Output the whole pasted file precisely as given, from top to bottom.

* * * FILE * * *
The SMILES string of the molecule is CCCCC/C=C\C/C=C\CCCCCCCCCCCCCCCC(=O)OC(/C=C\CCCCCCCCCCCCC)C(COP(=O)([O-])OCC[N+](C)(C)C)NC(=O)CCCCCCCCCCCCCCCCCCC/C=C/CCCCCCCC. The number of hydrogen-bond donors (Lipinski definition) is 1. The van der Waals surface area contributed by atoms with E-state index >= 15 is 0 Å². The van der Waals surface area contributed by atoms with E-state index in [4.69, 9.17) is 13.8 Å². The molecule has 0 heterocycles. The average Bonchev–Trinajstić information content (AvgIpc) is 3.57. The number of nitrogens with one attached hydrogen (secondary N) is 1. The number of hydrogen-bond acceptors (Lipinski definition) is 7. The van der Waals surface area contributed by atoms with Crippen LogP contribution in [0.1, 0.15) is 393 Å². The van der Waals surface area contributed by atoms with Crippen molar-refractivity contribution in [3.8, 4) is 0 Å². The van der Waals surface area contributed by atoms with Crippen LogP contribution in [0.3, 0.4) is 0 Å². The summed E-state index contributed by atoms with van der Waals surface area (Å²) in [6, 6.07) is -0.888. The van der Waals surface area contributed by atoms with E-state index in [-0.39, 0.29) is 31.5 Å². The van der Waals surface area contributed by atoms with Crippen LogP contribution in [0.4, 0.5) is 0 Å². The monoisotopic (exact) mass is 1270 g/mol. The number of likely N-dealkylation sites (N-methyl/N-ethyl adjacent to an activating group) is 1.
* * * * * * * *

The SMILES string of the molecule is CCCCC/C=C\C/C=C\CCCCCCCCCCCCCCCC(=O)OC(/C=C\CCCCCCCCCCCCC)C(COP(=O)([O-])OCC[N+](C)(C)C)NC(=O)CCCCCCCCCCCCCCCCCCC/C=C/CCCCCCCC. The number of hydrogen-bond donors (Lipinski definition) is 1. The van der Waals surface area contributed by atoms with E-state index >= 15 is 0 Å². The van der Waals surface area contributed by atoms with E-state index in [4.69, 9.17) is 13.8 Å². The molecule has 0 heterocycles. The average Bonchev–Trinajstić information content (AvgIpc) is 3.57. The number of nitrogens with one attached hydrogen (secondary N) is 1. The number of hydrogen-bond acceptors (Lipinski definition) is 7. The van der Waals surface area contributed by atoms with Crippen LogP contribution in [0.1, 0.15) is 393 Å². The van der Waals surface area contributed by atoms with Crippen molar-refractivity contribution in [3.8, 4) is 0 Å². The van der Waals surface area contributed by atoms with Crippen LogP contribution in [0.3, 0.4) is 0 Å². The summed E-state index contributed by atoms with van der Waals surface area (Å²) in [6, 6.07) is -0.888. The van der Waals surface area contributed by atoms with E-state index in [-0.39, 0.29) is 31.5 Å². The van der Waals surface area contributed by atoms with Crippen LogP contribution in [0.4, 0.5) is 0 Å². The monoisotopic (exact) mass is 1270 g/mol. The number of likely N-dealkylation sites (N-methyl/N-ethyl adjacent to an activating group) is 1.